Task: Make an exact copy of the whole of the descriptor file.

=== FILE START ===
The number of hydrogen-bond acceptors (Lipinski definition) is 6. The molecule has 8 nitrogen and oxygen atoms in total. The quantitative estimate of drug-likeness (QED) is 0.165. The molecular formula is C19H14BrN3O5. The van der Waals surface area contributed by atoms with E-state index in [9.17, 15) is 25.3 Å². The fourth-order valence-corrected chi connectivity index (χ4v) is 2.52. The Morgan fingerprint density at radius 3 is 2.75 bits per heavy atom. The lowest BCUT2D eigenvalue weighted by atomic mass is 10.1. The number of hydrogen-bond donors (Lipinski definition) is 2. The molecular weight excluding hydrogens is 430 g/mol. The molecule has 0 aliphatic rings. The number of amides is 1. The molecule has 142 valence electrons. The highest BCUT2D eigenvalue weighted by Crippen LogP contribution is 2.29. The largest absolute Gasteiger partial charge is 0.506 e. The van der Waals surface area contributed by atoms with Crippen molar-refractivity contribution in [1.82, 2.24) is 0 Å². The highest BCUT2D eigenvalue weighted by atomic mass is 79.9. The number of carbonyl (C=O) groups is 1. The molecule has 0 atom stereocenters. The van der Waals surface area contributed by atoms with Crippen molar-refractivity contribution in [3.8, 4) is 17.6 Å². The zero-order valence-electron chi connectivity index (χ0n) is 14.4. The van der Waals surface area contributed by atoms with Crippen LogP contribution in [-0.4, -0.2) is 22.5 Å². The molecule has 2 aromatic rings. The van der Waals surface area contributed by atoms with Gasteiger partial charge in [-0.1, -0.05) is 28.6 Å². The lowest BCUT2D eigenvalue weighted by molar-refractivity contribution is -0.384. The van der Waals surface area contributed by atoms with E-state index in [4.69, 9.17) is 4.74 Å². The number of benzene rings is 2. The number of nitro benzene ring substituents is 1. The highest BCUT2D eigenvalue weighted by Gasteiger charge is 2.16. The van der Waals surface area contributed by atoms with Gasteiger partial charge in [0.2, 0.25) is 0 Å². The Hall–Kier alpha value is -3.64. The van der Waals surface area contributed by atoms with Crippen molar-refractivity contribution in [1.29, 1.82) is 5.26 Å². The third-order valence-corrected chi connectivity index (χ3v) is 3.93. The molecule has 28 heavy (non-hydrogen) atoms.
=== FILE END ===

The number of hydrogen-bond acceptors (Lipinski definition) is 6. The molecule has 8 nitrogen and oxygen atoms in total. The quantitative estimate of drug-likeness (QED) is 0.165. The molecular formula is C19H14BrN3O5. The van der Waals surface area contributed by atoms with E-state index in [9.17, 15) is 25.3 Å². The fourth-order valence-corrected chi connectivity index (χ4v) is 2.52. The Morgan fingerprint density at radius 3 is 2.75 bits per heavy atom. The lowest BCUT2D eigenvalue weighted by atomic mass is 10.1. The number of hydrogen-bond donors (Lipinski definition) is 2. The molecular weight excluding hydrogens is 430 g/mol. The molecule has 0 aliphatic rings. The number of amides is 1. The molecule has 142 valence electrons. The highest BCUT2D eigenvalue weighted by Crippen LogP contribution is 2.29. The largest absolute Gasteiger partial charge is 0.506 e. The van der Waals surface area contributed by atoms with Crippen molar-refractivity contribution in [1.82, 2.24) is 0 Å². The highest BCUT2D eigenvalue weighted by atomic mass is 79.9. The number of carbonyl (C=O) groups is 1. The molecule has 0 atom stereocenters. The van der Waals surface area contributed by atoms with Crippen molar-refractivity contribution in [3.8, 4) is 17.6 Å². The zero-order valence-electron chi connectivity index (χ0n) is 14.4. The van der Waals surface area contributed by atoms with Crippen LogP contribution in [-0.4, -0.2) is 22.5 Å². The molecule has 2 aromatic rings. The van der Waals surface area contributed by atoms with Gasteiger partial charge in [-0.1, -0.05) is 28.6 Å². The lowest BCUT2D eigenvalue weighted by molar-refractivity contribution is -0.384. The van der Waals surface area contributed by atoms with E-state index in [4.69, 9.17) is 4.74 Å². The number of benzene rings is 2. The number of nitro benzene ring substituents is 1. The highest BCUT2D eigenvalue weighted by Gasteiger charge is 2.16. The van der Waals surface area contributed by atoms with Gasteiger partial charge in [0.2, 0.25) is 0 Å². The Hall–Kier alpha value is -3.64. The van der Waals surface area contributed by atoms with Crippen molar-refractivity contribution in [1.29, 1.82) is 5.26 Å². The third-order valence-corrected chi connectivity index (χ3v) is 3.93. The molecule has 28 heavy (non-hydrogen) atoms.